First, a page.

With TVET and skills being at the center stage of the global and continental development agenda, it becomes necessary to transform, expand and enhance TVET at national, regional and international levels to enable systems to respond to the economic, social, cultural and environmental contexts of the communities and societies they serve. To respond to new demands, TVET systems should be transformed through 3 lenses: economic, equity, transformational. The major dimensions implied by those lenses are Life Long TVET; Greening TVET; Inclusive TVET; Digital TVET; and STEAMing TVET.

In response to this, UNESCO’s Recommendation concerning TVET (2015) considers new trends in TVET and provides an integrated and holistic approach to education and training that ensures the promotion of a broad spectrum of knowledge, skills and competencies for work and life. The Recommendation sets out a transformative vision of TVET, one that “contributes to sustainable development by empowering individuals, organizations, enterprises and communities and fostering employment, decent work and lifelong learning so as to promote inclusive and sustainable economic growth and competitiveness, social equity and environmental sustainability.” This Recommendation formed the basis for UNESCO’s TVET strategy (2016-2021) which aims to support the efforts of Member States to enhance the relevance of their TVET systems and to equip all youth with skills required for employment, decent work, entrepreneurship and lifelong learning, and to contribute to the implementation of the 2030 Agenda for Sustainable Development as a whole. UNESCO is working with Member States, UN Agencies and international, regional and bilateral organisations to support policy reviews and development, promote collaborative research approaches and capacity development, and foster cross-sectoral approaches.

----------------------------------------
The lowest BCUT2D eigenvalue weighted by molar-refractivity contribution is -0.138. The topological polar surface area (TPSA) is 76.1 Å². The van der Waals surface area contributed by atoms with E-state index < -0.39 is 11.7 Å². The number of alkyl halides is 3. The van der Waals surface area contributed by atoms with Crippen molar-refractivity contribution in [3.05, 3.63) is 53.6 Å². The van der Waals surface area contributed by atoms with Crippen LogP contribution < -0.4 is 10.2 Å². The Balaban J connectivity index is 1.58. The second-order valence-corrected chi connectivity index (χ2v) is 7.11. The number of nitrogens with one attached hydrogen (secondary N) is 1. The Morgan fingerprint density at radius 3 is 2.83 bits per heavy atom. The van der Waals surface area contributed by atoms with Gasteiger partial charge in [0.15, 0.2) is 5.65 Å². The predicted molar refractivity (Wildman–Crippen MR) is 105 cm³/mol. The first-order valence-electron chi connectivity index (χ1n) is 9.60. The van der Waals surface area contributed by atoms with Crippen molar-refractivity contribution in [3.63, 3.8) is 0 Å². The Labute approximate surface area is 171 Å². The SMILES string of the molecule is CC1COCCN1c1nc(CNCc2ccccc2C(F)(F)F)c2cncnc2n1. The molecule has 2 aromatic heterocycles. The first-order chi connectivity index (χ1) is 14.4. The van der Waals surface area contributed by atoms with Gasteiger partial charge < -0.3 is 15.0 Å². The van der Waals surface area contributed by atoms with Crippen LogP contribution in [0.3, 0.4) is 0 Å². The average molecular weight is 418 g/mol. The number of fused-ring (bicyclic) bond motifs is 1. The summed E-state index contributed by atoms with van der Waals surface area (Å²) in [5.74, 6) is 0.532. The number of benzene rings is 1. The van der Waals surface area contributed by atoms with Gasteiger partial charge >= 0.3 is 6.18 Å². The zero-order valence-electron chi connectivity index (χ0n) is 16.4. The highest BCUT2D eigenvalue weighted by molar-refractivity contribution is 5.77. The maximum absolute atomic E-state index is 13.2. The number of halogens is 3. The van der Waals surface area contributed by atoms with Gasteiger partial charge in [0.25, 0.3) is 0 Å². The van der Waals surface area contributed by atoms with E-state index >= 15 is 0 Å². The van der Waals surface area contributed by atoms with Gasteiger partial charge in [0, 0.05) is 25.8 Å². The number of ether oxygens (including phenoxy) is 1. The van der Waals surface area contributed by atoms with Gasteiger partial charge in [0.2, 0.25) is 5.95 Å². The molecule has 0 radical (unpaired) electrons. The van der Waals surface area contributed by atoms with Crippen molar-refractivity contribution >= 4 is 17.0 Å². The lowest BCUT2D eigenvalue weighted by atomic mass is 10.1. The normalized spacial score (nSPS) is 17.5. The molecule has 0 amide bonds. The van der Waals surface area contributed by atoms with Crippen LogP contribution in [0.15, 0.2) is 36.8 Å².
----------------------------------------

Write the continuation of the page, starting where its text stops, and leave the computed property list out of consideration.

Regional interventions

Within the context of UNESCO’s TVET strategy and guided by a Memorandum of Understanding between UNESCO ROSA and the SADC Secretariat, UNESCO is supporting SADC and its member states to implement this agenda for skills development and to foster TVET for enhancing the development of skills and competences for life. UNESCO is currently supporting the SADC Secretariat to finalize the second Strategic Framework for the development of TVET in SADC (2018-2027).